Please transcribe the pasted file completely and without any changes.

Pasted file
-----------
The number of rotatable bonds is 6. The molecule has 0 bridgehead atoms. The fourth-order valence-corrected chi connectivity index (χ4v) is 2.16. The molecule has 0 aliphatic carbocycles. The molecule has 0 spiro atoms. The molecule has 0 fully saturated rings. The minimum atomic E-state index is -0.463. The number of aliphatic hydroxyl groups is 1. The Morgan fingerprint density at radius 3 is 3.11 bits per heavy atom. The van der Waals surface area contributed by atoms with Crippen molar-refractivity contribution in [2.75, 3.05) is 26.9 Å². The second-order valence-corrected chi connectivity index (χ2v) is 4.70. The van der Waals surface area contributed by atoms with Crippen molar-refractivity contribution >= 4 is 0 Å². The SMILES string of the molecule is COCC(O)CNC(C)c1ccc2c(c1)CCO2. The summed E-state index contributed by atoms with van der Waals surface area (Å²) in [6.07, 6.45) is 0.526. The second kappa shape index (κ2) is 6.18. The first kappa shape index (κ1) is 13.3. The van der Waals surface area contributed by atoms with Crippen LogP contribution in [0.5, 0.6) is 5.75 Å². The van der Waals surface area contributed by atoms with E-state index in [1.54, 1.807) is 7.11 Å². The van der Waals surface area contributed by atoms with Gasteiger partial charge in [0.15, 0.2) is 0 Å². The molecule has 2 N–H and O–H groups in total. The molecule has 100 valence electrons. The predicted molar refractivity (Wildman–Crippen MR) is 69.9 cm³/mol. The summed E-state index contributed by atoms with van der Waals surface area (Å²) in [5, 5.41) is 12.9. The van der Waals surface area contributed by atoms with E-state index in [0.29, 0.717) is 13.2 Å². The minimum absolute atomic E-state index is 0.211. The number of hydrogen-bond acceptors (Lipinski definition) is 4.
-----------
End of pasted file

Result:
The number of rotatable bonds is 6. The molecule has 0 bridgehead atoms. The fourth-order valence-corrected chi connectivity index (χ4v) is 2.16. The molecule has 0 aliphatic carbocycles. The molecule has 0 spiro atoms. The molecule has 0 fully saturated rings. The minimum atomic E-state index is -0.463. The number of aliphatic hydroxyl groups is 1. The Morgan fingerprint density at radius 3 is 3.11 bits per heavy atom. The van der Waals surface area contributed by atoms with Crippen molar-refractivity contribution in [2.75, 3.05) is 26.9 Å². The second-order valence-corrected chi connectivity index (χ2v) is 4.70. The van der Waals surface area contributed by atoms with Crippen molar-refractivity contribution >= 4 is 0 Å². The SMILES string of the molecule is COCC(O)CNC(C)c1ccc2c(c1)CCO2. The summed E-state index contributed by atoms with van der Waals surface area (Å²) in [6.07, 6.45) is 0.526. The second kappa shape index (κ2) is 6.18. The first kappa shape index (κ1) is 13.3. The van der Waals surface area contributed by atoms with Crippen LogP contribution in [0.5, 0.6) is 5.75 Å². The van der Waals surface area contributed by atoms with E-state index in [1.54, 1.807) is 7.11 Å². The van der Waals surface area contributed by atoms with Gasteiger partial charge in [0.15, 0.2) is 0 Å². The molecule has 2 N–H and O–H groups in total. The molecule has 100 valence electrons. The predicted molar refractivity (Wildman–Crippen MR) is 69.9 cm³/mol. The summed E-state index contributed by atoms with van der Waals surface area (Å²) in [5, 5.41) is 12.9. The van der Waals surface area contributed by atoms with E-state index in [0.29, 0.717) is 13.2 Å². The minimum absolute atomic E-state index is 0.211. The number of hydrogen-bond acceptors (Lipinski definition) is 4.